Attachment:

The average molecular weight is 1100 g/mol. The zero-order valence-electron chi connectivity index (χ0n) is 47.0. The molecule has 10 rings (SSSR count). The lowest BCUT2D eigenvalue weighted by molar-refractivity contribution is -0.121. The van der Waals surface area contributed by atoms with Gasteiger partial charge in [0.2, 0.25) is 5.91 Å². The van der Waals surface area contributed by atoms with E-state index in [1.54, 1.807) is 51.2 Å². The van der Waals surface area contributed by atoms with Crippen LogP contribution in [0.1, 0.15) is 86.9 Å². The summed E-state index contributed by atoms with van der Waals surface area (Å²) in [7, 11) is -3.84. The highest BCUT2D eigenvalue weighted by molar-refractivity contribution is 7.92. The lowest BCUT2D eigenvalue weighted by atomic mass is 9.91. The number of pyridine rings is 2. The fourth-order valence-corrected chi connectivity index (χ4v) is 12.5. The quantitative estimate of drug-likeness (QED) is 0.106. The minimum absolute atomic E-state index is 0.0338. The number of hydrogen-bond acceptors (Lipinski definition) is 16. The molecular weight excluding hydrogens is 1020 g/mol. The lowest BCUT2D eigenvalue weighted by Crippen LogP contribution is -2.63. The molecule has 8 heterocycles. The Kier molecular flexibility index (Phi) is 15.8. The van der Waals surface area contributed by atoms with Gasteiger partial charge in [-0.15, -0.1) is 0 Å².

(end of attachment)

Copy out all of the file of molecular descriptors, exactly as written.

The average molecular weight is 1100 g/mol. The zero-order valence-electron chi connectivity index (χ0n) is 47.0. The molecule has 10 rings (SSSR count). The lowest BCUT2D eigenvalue weighted by molar-refractivity contribution is -0.121. The van der Waals surface area contributed by atoms with Gasteiger partial charge in [0.2, 0.25) is 5.91 Å². The van der Waals surface area contributed by atoms with E-state index in [1.54, 1.807) is 51.2 Å². The van der Waals surface area contributed by atoms with Crippen LogP contribution in [0.1, 0.15) is 86.9 Å². The summed E-state index contributed by atoms with van der Waals surface area (Å²) in [7, 11) is -3.84. The highest BCUT2D eigenvalue weighted by molar-refractivity contribution is 7.92. The lowest BCUT2D eigenvalue weighted by atomic mass is 9.91. The number of pyridine rings is 2. The fourth-order valence-corrected chi connectivity index (χ4v) is 12.5. The quantitative estimate of drug-likeness (QED) is 0.106. The minimum absolute atomic E-state index is 0.0338. The number of hydrogen-bond acceptors (Lipinski definition) is 16. The molecular weight excluding hydrogens is 1020 g/mol. The lowest BCUT2D eigenvalue weighted by Crippen LogP contribution is -2.63. The molecule has 8 heterocycles. The Kier molecular flexibility index (Phi) is 15.8. The van der Waals surface area contributed by atoms with Gasteiger partial charge in [-0.15, -0.1) is 0 Å².